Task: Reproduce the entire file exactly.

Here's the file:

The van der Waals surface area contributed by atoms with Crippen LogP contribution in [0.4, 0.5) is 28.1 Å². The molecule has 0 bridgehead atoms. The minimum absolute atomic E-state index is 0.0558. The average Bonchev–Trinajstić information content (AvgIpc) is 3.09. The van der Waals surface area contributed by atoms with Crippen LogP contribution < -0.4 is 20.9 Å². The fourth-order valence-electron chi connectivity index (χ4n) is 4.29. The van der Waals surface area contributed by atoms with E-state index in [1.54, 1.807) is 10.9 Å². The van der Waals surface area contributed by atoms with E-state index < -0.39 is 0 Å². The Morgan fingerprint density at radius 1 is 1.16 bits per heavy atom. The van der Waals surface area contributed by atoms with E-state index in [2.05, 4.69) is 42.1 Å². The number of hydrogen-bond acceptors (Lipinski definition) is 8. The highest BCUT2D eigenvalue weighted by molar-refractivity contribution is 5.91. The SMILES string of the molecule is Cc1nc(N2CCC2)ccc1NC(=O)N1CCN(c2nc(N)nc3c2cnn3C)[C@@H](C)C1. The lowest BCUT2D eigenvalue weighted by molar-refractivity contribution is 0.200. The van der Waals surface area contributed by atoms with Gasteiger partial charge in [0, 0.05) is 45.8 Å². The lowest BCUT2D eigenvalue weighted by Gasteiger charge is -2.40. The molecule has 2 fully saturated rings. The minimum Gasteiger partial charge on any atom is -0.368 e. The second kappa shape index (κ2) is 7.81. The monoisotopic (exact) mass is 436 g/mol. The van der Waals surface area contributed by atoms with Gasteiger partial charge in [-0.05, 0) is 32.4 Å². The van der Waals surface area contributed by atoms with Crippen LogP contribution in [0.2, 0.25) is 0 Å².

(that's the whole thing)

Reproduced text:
The van der Waals surface area contributed by atoms with Crippen LogP contribution in [0.4, 0.5) is 28.1 Å². The molecule has 0 bridgehead atoms. The minimum absolute atomic E-state index is 0.0558. The average Bonchev–Trinajstić information content (AvgIpc) is 3.09. The van der Waals surface area contributed by atoms with Crippen LogP contribution < -0.4 is 20.9 Å². The fourth-order valence-electron chi connectivity index (χ4n) is 4.29. The van der Waals surface area contributed by atoms with E-state index in [1.54, 1.807) is 10.9 Å². The van der Waals surface area contributed by atoms with E-state index < -0.39 is 0 Å². The Morgan fingerprint density at radius 1 is 1.16 bits per heavy atom. The van der Waals surface area contributed by atoms with E-state index in [2.05, 4.69) is 42.1 Å². The number of hydrogen-bond acceptors (Lipinski definition) is 8. The highest BCUT2D eigenvalue weighted by molar-refractivity contribution is 5.91. The SMILES string of the molecule is Cc1nc(N2CCC2)ccc1NC(=O)N1CCN(c2nc(N)nc3c2cnn3C)[C@@H](C)C1. The lowest BCUT2D eigenvalue weighted by molar-refractivity contribution is 0.200. The van der Waals surface area contributed by atoms with Gasteiger partial charge in [0, 0.05) is 45.8 Å². The lowest BCUT2D eigenvalue weighted by Gasteiger charge is -2.40. The molecule has 2 fully saturated rings. The minimum Gasteiger partial charge on any atom is -0.368 e. The second kappa shape index (κ2) is 7.81. The monoisotopic (exact) mass is 436 g/mol. The van der Waals surface area contributed by atoms with Gasteiger partial charge in [-0.05, 0) is 32.4 Å². The van der Waals surface area contributed by atoms with Crippen LogP contribution in [0.2, 0.25) is 0 Å².